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January

2018

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Cooper Hewitt Pro-Seminar Series: Embracing ‘Phobia’

by Elizabeth Broman

All incoming students in The New School Parsons History of Design and Curatorial Studies (MA) Masters’ Degree Program at the Cooper Hewitt, Smithsonian Design Museum take an object and research based class called Pro-Seminar. This course trains students in conducting formal analyses, writing catalog entries, and making visual presentations that require students to conduct and integrate primary and secondary source research.  Students select one work from the museum collection to study during this first semester, that ”work” can be a book from the Cooper Hewitt Design Library presented by staff during curatorial orientations. Phobia was chosen as a Pro-Seminar topic by Joseph T. McPartlin in the fall of 2015.

 

L: Cover of Phobia by John Vassos. R: VII. Mechanophobia. The Fear of Machinery.

L: Cover of Phobia by John Vassos. New York : Covici, Friede Publishers, 1931. NC975.5 .V37A4 1931X quarto. Cooper Hewitt National Design Library R: VII. Mechanophobia. The Fear of Machinery.

 

A limited edition release written and illustrated by John Vassos, Phobia is a study of modernity through its use of Art Deco iconography and its concern with the conditions in which phobias develop.  Vassos developed a distinct hard-lined black and white opaque watercolor technique that became his signature style. He honed this style in his illustrations for books and advertising. It was a promising embrace of the machine age expressed though stylization of imagery instead of realism. The result of this was architecturally inspired, graphic, geometric, and stylized representations. The cover of Phobia employs this sense of modernity through its sharp rectilinear and curvilinear lines, flowing into each other and abruptly stopping, and the silver mechanical sheen of the geometric shapes within a deep black background. It is confined and restricted within the space designated by architectural lines.  Art Deco optimistically embraced modernity within its streamlined forms and geometric stylization.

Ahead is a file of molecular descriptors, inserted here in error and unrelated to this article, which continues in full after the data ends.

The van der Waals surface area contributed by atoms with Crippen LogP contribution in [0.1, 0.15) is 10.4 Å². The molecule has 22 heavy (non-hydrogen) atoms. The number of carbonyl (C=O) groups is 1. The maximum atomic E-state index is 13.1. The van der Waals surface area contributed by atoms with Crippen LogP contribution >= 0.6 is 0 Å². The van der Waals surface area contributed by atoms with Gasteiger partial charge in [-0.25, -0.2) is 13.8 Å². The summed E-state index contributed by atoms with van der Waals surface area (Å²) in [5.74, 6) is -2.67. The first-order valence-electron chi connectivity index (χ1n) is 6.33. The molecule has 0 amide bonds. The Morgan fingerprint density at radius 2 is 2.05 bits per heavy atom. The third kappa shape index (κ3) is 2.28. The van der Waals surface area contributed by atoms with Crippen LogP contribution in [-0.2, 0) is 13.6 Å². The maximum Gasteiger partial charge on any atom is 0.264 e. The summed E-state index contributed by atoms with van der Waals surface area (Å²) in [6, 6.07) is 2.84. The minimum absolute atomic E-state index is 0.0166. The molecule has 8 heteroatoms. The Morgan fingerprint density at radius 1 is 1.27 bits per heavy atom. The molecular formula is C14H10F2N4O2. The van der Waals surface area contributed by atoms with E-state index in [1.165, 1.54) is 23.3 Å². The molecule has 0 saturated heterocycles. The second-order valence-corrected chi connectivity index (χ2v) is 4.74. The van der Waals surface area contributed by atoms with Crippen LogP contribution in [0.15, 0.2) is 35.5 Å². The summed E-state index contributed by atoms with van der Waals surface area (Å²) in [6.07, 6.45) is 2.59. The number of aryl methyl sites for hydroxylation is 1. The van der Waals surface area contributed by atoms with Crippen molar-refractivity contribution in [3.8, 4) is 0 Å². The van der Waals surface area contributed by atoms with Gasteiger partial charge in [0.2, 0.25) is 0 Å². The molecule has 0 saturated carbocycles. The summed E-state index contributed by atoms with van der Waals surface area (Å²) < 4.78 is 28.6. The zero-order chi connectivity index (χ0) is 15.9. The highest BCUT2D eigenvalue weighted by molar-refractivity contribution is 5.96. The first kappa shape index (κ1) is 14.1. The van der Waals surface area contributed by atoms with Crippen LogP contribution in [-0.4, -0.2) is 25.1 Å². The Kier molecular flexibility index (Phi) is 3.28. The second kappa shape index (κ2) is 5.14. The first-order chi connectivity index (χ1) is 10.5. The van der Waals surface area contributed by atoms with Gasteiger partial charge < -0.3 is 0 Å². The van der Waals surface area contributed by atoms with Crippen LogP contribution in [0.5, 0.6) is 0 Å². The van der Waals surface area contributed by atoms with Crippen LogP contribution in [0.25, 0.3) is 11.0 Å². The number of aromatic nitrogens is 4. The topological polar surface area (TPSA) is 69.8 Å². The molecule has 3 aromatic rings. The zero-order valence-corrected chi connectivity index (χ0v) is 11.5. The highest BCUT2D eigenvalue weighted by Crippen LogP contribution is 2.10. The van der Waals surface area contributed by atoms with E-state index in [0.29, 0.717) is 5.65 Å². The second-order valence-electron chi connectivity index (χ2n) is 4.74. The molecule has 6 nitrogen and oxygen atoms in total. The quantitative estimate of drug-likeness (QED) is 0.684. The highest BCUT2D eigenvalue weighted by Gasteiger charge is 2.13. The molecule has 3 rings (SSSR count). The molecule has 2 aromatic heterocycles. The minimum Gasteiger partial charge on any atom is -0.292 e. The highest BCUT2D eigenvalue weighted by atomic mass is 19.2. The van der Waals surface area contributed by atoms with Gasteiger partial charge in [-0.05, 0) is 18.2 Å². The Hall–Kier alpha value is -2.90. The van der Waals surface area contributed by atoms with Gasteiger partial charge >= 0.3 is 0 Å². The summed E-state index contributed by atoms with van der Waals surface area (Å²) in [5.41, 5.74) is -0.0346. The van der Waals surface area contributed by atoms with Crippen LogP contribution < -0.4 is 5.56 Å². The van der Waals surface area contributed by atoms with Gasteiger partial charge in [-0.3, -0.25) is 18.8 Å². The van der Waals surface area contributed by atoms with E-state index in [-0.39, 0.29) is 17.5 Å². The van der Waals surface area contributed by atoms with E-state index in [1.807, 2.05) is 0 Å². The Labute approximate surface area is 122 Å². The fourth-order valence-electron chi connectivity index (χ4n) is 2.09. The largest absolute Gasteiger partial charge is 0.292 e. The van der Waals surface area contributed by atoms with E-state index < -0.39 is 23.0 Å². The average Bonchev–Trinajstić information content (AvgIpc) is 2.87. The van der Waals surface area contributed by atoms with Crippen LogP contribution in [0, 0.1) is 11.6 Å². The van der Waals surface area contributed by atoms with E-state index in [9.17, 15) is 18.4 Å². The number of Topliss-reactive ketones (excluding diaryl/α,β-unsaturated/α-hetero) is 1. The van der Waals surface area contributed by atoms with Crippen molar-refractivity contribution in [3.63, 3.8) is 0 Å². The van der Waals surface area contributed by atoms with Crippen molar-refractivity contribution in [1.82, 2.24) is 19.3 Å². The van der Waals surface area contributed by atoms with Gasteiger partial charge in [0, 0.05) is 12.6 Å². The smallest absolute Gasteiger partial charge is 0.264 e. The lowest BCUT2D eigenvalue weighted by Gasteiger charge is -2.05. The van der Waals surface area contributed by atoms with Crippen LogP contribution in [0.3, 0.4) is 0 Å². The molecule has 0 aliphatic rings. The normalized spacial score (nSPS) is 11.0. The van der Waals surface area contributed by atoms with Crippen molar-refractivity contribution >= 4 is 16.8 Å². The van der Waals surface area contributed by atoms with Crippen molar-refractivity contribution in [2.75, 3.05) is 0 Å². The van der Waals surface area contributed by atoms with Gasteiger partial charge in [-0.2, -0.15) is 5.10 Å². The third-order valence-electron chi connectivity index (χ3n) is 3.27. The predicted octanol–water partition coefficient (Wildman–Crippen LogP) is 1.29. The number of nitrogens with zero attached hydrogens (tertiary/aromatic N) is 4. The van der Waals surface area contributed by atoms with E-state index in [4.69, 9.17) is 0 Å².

L: VII. Acrophobia. The Fear of High Places. R: III. Zoophobia. The Fear of Animals.

L: VII. Acrophobia. The Fear of High Places. R: III. Zoophobia. The Fear of Animals.

 

Vassos subverts Art Deco’s optimism of modernity by employing it as a style to examine phobias as a negative effect of the modern world. Representations in Phobia of conditions such as fear of mechanized and mass production in Mechanophobia, new technology of transportation in Dromophobia, and other social and technological changes are linked to fears of modern man.

John Vassos dedicated the book to his friend, Harry Stack Sullivan, known as America’s Sigmund Freud. Sullivan was indispensable in the creation of Phobia as he approved the original outline of the book.  Sullivan was impressed by Vassos’ layman’s perspective and stated that it was remarkable how closely Vassos’ illustrations delineate the true nature of Phobias.

 

L: X. Dromophobia. The Fear of Crossing the Street. R: VIII. Climacophobia. The Fear of Falling Down Stairs.

L: X. Dromophobia. The Fear of Crossing the Street. R: VIII. Climacophobia. The Fear of Falling Down Stairs.

 

Phobia presents both Art Deco and phobias as products of modernity. Vassos utilizes Art Deco’s style and iconography yet, employs it as a subversive comment on modernity by aligning it with the conditions leading to phobias. For additional information on Phobia, see Cooper Hewitt Museum Object of the Day  blog on February 12, 2016, which highlights the Pro-Seminar paper by Joseph T. McPartlin.

 

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